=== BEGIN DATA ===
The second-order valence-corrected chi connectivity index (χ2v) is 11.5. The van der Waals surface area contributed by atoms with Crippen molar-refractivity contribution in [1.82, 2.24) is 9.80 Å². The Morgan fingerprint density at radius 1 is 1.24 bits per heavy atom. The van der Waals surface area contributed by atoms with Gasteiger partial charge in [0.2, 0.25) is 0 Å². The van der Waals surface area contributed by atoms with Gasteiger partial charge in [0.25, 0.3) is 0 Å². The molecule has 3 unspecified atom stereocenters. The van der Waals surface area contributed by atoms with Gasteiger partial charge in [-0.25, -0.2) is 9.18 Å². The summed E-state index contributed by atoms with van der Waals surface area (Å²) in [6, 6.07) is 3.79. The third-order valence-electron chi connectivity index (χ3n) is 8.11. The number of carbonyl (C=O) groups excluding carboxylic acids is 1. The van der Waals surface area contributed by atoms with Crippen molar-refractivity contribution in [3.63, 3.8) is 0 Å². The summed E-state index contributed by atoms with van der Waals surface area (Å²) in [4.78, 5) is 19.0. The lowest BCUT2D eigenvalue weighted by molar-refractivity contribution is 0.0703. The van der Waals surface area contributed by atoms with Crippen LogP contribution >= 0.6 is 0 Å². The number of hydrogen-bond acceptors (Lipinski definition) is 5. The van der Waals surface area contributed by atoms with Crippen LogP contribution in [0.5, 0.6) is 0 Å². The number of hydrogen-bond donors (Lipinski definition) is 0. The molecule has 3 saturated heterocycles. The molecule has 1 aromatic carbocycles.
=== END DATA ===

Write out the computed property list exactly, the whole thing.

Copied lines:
The second-order valence-corrected chi connectivity index (χ2v) is 11.5. The van der Waals surface area contributed by atoms with Crippen molar-refractivity contribution in [1.82, 2.24) is 9.80 Å². The Morgan fingerprint density at radius 1 is 1.24 bits per heavy atom. The van der Waals surface area contributed by atoms with Gasteiger partial charge in [0.2, 0.25) is 0 Å². The van der Waals surface area contributed by atoms with Gasteiger partial charge in [0.25, 0.3) is 0 Å². The molecule has 3 unspecified atom stereocenters. The van der Waals surface area contributed by atoms with Gasteiger partial charge in [-0.25, -0.2) is 9.18 Å². The summed E-state index contributed by atoms with van der Waals surface area (Å²) in [6, 6.07) is 3.79. The third-order valence-electron chi connectivity index (χ3n) is 8.11. The number of carbonyl (C=O) groups excluding carboxylic acids is 1. The van der Waals surface area contributed by atoms with Crippen molar-refractivity contribution in [3.63, 3.8) is 0 Å². The summed E-state index contributed by atoms with van der Waals surface area (Å²) in [4.78, 5) is 19.0. The lowest BCUT2D eigenvalue weighted by molar-refractivity contribution is 0.0703. The van der Waals surface area contributed by atoms with Crippen LogP contribution >= 0.6 is 0 Å². The number of hydrogen-bond acceptors (Lipinski definition) is 5. The van der Waals surface area contributed by atoms with Crippen LogP contribution in [0.5, 0.6) is 0 Å². The number of hydrogen-bond donors (Lipinski definition) is 0. The molecule has 3 saturated heterocycles. The molecule has 1 aromatic carbocycles.